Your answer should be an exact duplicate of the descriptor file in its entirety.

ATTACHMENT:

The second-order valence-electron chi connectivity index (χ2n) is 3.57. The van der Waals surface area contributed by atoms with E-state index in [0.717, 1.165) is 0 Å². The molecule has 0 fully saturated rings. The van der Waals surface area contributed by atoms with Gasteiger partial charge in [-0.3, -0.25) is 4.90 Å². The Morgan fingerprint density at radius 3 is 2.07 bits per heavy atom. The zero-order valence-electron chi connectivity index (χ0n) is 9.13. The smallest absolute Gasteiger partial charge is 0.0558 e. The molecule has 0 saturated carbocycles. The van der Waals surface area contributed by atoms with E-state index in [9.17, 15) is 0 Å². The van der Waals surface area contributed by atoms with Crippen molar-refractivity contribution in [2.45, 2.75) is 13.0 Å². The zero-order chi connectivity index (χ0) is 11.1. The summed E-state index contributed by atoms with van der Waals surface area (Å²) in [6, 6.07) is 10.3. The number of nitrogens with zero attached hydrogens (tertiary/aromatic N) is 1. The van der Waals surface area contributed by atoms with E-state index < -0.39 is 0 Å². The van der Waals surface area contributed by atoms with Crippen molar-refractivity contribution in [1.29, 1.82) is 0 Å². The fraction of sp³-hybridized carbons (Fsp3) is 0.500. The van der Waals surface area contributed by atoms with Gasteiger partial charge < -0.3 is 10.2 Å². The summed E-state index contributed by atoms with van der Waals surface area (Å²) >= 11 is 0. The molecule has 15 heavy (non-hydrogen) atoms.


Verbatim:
The second-order valence-electron chi connectivity index (χ2n) is 3.57. The van der Waals surface area contributed by atoms with E-state index in [0.717, 1.165) is 0 Å². The molecule has 0 fully saturated rings. The van der Waals surface area contributed by atoms with Gasteiger partial charge in [-0.3, -0.25) is 4.90 Å². The Morgan fingerprint density at radius 3 is 2.07 bits per heavy atom. The zero-order valence-electron chi connectivity index (χ0n) is 9.13. The smallest absolute Gasteiger partial charge is 0.0558 e. The molecule has 0 saturated carbocycles. The van der Waals surface area contributed by atoms with E-state index in [9.17, 15) is 0 Å². The van der Waals surface area contributed by atoms with Crippen molar-refractivity contribution in [2.45, 2.75) is 13.0 Å². The zero-order chi connectivity index (χ0) is 11.1. The summed E-state index contributed by atoms with van der Waals surface area (Å²) in [6, 6.07) is 10.3. The number of nitrogens with zero attached hydrogens (tertiary/aromatic N) is 1. The van der Waals surface area contributed by atoms with E-state index < -0.39 is 0 Å². The van der Waals surface area contributed by atoms with Crippen molar-refractivity contribution in [1.29, 1.82) is 0 Å². The fraction of sp³-hybridized carbons (Fsp3) is 0.500. The van der Waals surface area contributed by atoms with Gasteiger partial charge < -0.3 is 10.2 Å². The summed E-state index contributed by atoms with van der Waals surface area (Å²) >= 11 is 0. The molecule has 15 heavy (non-hydrogen) atoms.